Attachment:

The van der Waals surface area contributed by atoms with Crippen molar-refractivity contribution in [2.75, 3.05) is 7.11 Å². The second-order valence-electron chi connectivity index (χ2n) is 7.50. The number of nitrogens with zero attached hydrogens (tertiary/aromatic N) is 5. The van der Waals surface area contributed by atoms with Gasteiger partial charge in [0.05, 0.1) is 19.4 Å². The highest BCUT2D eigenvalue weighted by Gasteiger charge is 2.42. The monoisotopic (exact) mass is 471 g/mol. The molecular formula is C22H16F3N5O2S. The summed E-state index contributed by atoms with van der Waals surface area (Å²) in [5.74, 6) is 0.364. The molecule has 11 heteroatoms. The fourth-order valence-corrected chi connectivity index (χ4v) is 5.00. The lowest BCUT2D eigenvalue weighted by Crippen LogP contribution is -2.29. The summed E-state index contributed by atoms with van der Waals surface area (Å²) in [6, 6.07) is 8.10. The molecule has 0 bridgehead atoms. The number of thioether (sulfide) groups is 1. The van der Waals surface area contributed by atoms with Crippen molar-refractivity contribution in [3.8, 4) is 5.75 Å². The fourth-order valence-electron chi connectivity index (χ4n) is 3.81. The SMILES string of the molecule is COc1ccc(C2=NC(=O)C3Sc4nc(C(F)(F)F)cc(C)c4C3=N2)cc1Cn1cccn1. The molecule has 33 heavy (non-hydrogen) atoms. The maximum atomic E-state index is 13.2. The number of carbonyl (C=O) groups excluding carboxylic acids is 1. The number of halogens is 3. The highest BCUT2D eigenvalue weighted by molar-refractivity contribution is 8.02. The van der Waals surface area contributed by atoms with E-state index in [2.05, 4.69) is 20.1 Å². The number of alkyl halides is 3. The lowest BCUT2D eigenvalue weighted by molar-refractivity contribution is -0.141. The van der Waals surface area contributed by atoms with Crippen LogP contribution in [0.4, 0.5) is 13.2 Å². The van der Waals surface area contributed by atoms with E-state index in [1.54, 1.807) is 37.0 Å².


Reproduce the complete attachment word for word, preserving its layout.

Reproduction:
The van der Waals surface area contributed by atoms with Crippen molar-refractivity contribution in [2.75, 3.05) is 7.11 Å². The second-order valence-electron chi connectivity index (χ2n) is 7.50. The number of nitrogens with zero attached hydrogens (tertiary/aromatic N) is 5. The van der Waals surface area contributed by atoms with Gasteiger partial charge in [0.05, 0.1) is 19.4 Å². The highest BCUT2D eigenvalue weighted by Gasteiger charge is 2.42. The monoisotopic (exact) mass is 471 g/mol. The molecular formula is C22H16F3N5O2S. The summed E-state index contributed by atoms with van der Waals surface area (Å²) in [5.74, 6) is 0.364. The molecule has 11 heteroatoms. The fourth-order valence-corrected chi connectivity index (χ4v) is 5.00. The lowest BCUT2D eigenvalue weighted by Crippen LogP contribution is -2.29. The summed E-state index contributed by atoms with van der Waals surface area (Å²) in [6, 6.07) is 8.10. The molecule has 0 bridgehead atoms. The number of thioether (sulfide) groups is 1. The van der Waals surface area contributed by atoms with Crippen molar-refractivity contribution in [3.8, 4) is 5.75 Å². The fourth-order valence-electron chi connectivity index (χ4n) is 3.81. The SMILES string of the molecule is COc1ccc(C2=NC(=O)C3Sc4nc(C(F)(F)F)cc(C)c4C3=N2)cc1Cn1cccn1. The molecule has 33 heavy (non-hydrogen) atoms. The maximum atomic E-state index is 13.2. The number of carbonyl (C=O) groups excluding carboxylic acids is 1. The number of halogens is 3. The highest BCUT2D eigenvalue weighted by molar-refractivity contribution is 8.02. The van der Waals surface area contributed by atoms with E-state index in [2.05, 4.69) is 20.1 Å². The number of alkyl halides is 3. The lowest BCUT2D eigenvalue weighted by molar-refractivity contribution is -0.141. The van der Waals surface area contributed by atoms with Crippen LogP contribution in [0.4, 0.5) is 13.2 Å². The van der Waals surface area contributed by atoms with E-state index in [1.54, 1.807) is 37.0 Å².